‘The fins give a lot of privacy to the ground floor. It reads as a very solid building along the street. When you approach from one side it reads as a cool spectrum, and from the other a warm one,’ says Jacobs.
‘It was very important to carry the fins across for the continuation of the streetscape,’ says Jacobs. This was maintained with mesh instead of glazing over areas of original Farrell cladding to the south west where the plant was, and over toilet blocks and stairs to the south east.
Rear window treatment was another matter entirely, and followed extensive discussions with conservation officers due to its canalside location on the edge of a conservation area. Here, the main intent was to preserve the original facade as far as possible, given that the blue and white of the Farrell colour scheme had already been replaced by beige and brown.
The architects worked with the original Crittall steel-framed windows of the former industrial building, renovating them and adapting the frames to incorporate steel-framed louvres at the head of the glazing. This supplies the air-conditioning system with fresh air, the units accommodated within the ceiling to avoid placing any obtrusive plant on the roof. Ten new double-glazed Crittall windows were introduced on the ground floor where the originals had been replaced or blocked up. First floor original windows were renovated.
‘Crittall still make the same sort,’ says Jacobs. ‘The double-glazed replacements have the same profiles as the originals. These formed part of the character of the canal side so our intervention was quite minimal.’
The courtyard off Hawley Crescent was still needed for secure intake of broadcasting vehicles and equipment. Now one third smaller, its appearance has been transformed with the removal of the distinctive but increasingly dilapidated courtyard canopy and the creation of three living walls. These grow around retained original Crittall windows plus eight new Technal FX165 double-glazed windows to the east. Steel brackets support the board for the substrate of the green wall, with an integrated pipe providing irrigation from rainwater stored beneath the courtyard. Timber decking on the metal gantries will encourage its use as external break-out spaces over the courtyard.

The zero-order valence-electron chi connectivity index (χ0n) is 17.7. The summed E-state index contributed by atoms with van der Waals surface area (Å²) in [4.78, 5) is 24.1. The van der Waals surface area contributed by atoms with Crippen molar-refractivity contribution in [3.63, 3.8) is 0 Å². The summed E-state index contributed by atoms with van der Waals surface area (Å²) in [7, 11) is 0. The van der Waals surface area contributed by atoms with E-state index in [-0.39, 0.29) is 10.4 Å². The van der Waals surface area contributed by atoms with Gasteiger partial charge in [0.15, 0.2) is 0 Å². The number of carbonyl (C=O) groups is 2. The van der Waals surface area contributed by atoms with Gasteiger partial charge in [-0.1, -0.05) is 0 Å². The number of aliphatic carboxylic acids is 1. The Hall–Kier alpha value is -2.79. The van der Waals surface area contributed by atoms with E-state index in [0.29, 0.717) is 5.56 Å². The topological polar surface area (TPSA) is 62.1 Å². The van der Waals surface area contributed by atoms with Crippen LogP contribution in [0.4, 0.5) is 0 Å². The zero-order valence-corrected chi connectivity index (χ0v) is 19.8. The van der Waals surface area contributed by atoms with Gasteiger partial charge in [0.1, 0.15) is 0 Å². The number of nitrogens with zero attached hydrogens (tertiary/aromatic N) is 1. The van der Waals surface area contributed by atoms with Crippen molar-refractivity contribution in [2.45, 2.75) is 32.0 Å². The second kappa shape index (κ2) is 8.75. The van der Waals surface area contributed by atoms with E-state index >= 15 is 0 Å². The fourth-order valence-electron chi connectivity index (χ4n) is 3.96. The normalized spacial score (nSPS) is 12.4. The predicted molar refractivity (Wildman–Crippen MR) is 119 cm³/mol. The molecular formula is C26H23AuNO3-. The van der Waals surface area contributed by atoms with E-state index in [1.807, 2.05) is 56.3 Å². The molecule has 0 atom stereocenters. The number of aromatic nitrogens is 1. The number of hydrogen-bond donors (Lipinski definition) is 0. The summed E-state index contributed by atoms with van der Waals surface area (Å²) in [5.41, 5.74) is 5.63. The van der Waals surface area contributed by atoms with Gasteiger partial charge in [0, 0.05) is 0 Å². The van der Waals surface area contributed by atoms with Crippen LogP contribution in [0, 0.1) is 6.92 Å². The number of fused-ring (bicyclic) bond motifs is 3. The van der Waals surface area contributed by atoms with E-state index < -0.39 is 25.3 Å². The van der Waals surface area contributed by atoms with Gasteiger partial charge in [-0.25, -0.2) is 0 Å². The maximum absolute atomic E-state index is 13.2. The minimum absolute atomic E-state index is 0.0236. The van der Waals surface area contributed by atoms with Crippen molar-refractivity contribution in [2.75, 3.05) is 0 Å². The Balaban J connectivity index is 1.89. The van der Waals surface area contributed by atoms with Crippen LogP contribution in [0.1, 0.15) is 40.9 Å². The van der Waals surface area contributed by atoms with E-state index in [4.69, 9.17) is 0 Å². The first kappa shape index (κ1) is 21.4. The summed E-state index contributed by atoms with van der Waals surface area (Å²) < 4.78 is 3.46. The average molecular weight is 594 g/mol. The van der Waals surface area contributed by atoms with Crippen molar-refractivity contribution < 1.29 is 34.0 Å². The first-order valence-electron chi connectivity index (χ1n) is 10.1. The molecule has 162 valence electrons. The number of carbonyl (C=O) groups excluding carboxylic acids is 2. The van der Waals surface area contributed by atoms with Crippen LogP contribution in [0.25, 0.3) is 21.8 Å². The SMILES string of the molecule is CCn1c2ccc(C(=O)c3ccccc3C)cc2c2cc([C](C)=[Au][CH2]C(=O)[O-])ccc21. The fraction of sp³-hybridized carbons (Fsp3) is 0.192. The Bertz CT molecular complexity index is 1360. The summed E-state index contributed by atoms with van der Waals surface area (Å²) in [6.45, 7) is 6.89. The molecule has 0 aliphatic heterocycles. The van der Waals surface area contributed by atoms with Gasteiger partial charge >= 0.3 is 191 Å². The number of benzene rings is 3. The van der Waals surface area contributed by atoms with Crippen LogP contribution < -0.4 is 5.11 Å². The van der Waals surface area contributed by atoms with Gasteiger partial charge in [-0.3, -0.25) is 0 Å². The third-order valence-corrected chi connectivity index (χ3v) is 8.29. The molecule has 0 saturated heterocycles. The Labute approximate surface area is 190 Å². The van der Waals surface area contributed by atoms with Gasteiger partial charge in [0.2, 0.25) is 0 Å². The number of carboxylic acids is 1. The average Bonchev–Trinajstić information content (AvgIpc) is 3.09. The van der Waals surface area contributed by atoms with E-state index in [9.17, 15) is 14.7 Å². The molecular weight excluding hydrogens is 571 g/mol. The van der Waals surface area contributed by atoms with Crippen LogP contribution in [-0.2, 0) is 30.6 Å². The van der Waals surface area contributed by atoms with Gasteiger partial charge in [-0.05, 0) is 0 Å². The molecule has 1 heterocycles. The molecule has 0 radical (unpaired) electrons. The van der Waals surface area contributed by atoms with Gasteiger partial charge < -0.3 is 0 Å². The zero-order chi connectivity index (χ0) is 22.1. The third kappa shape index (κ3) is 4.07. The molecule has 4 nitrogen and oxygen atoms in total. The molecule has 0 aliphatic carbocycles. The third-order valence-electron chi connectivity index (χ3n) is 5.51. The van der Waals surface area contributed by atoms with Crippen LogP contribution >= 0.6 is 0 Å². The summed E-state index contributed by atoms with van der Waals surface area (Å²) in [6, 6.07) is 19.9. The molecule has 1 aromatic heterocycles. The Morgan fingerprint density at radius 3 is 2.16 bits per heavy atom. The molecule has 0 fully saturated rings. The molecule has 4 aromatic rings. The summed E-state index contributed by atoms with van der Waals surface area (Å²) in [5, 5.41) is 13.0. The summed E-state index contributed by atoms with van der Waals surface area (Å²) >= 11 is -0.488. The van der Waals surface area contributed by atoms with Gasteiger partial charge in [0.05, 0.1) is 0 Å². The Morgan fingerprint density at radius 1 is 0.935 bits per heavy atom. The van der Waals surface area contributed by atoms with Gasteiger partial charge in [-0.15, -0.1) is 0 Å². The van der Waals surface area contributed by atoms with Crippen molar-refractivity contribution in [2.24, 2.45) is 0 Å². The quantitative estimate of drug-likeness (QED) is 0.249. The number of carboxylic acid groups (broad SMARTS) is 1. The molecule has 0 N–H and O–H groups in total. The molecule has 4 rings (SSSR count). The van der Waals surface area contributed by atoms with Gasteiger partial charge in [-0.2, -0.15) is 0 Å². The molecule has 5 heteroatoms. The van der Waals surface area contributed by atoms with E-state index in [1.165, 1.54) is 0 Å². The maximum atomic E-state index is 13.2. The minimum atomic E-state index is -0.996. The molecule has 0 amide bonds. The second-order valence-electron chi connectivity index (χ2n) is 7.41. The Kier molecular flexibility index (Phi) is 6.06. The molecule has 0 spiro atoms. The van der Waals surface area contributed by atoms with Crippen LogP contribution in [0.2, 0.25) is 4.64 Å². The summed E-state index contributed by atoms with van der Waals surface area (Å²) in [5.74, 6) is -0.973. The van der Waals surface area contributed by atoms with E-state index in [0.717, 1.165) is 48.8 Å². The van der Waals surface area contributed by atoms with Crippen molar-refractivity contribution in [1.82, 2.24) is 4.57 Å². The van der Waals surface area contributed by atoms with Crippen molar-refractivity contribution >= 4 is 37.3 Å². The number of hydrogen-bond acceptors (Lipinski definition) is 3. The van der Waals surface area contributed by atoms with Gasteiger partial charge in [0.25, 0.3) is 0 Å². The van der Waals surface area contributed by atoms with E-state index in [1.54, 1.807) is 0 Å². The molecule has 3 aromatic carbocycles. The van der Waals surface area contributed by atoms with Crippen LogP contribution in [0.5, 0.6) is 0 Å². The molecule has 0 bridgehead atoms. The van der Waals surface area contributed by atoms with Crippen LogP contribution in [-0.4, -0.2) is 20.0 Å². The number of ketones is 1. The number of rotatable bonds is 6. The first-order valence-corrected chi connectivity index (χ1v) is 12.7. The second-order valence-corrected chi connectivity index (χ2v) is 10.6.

The result, according to Viacom managing director Dave Lynn, is far more in tune with the requirements and activities of a modern, multinational media company.
‘We’re conscious of the site’s heritage as the birthplace of breakfast TV, but the UK media landscape has transformed out of all recognition since the 1980s and we felt we had license to transform the building too,’ he said.
While Po-Mo enthusiasts may well mourn the final loss of the Farrell scheme - itself controversial in its day – tellingly, Sir Terry Farrell himself is ‘fairly relaxed’ about the alterations.
‘The building was only meant to last seven years and the design was totally tied to the previous occupant, TV-am Studios,’ he says.
This wasn’t a building that could be lightly tinkered with and still deliver what the client required. By reworking the site extensively to give a more practical arrangement that maximises light into both facades, the changes have ensured its continued use for broadcasting. And we still, in any case, have those egg cups as a last reminder of its days as the home of TV-am.
Client Viacom International Media Networks
Architect Jacobs Webber
Services engineer Hoare Lea
Structural engineer Chamberlain Consulting
Project manager EC Harris
Quantity surveyor MCMS, AAB Consulting Services
Acoustic consultant Hann Tucker
Satellite consultant Trax communications
Traffic consultant Savill Bird & Axon
CDM consultant HCD Group
Planning consultant DP9
Main contractor Morgan Sindall
Curtain walling Technal
Fins Taurus Littrow International
External doors Fitzpatrick
Revolving door Boon Edam
Insulated render Wetherby
Green wall Biotecture
Internal doors and ironmongery Leaderflush